A veteran Italian pundit has been told he will not be invited back onto one of the country's Sunday night round table programmes after suggesting Inter Milan forward Romelu Lukaku could only be stopped by giving him bananas to eat.
The remark came two weeks after Belgium striker Lukaku, who has only been playing in Italy for one month, was subjected to monkey chants by supporters at Cagliari when he stepped up to take a penalty against the Sardinian side.
Luciano Passirani was praising Lukaku's qualities when he made the remark during the Qui Studio a Voi Stadio programme on Telelombardia.
"Lukaku is one of the best signings Inter could have made. I don't see another player like him on any other team in Italy, not in Milan, in Juventus, in Roma, in Lazio," he said.
"This guy kills you in one-on-ones, if you go against him, you will fall. Either you have 10 bananas to eat, that you give to him, or..."
The presenter immediately reprimanded Passirani, who said the remark was meant as a joke.
Fabio Ravezzani, the programme director, later announced that, despite being "the first person to apologise", Passirani would not be appearing again.
"Mr Passirani is 80 years old and to compliment Lukaku he used a metaphor that turned out to be racist," he said.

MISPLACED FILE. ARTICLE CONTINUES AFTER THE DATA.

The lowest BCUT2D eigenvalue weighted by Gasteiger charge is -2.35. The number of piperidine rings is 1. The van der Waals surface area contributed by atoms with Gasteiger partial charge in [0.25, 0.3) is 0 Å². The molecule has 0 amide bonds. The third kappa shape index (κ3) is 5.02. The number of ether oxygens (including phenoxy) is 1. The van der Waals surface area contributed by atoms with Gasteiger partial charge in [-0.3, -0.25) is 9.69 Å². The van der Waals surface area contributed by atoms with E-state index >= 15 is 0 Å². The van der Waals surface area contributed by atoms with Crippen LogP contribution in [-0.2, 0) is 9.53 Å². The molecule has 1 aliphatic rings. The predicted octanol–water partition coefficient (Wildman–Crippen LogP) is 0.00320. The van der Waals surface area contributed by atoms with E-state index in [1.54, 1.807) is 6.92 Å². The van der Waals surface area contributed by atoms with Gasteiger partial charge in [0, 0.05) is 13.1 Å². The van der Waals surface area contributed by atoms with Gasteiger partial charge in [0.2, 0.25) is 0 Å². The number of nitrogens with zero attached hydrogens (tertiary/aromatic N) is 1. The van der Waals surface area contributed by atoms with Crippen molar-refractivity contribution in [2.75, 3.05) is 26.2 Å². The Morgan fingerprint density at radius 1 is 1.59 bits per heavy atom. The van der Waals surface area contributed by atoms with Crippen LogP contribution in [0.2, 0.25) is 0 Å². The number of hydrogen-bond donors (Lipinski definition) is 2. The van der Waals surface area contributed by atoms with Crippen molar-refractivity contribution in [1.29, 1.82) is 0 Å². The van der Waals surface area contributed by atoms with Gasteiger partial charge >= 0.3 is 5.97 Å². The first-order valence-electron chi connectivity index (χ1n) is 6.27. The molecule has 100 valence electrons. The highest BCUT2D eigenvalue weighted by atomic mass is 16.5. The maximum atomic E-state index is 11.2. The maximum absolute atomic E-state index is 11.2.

Lukaku said last month that football was going backwards in the fight against racism.
After the Cagliari incident, the Curva Nord group of hardcore Inter fans posted a message on Facebook which claimed the behaviour of Cagliari fans was not racist.
"You have to understand that Italy is not like many other north European countries where racism is a REAL problem. We understand that it could have seemed racist to you, but it is not like that," it said.
Italian football has been blighted by racism incidents over the last decade. In 2013, AC Milan walked off the pitch during a friendly against a lower division side in protest at racist chanting against some of their players.
In 2014, Carlo Tavecchio was elected head of the Italian Football federation (FIGC) weeks after making a comment about a fictitious African player he named Opti Poba "eating bananas."
The FIGC cleared him of wrongdoing but he was barred from holding any position with soccer's world governing body FIFA for six months.
He resigned in 2017 after Italy failed to qualify for the World Cup in Russi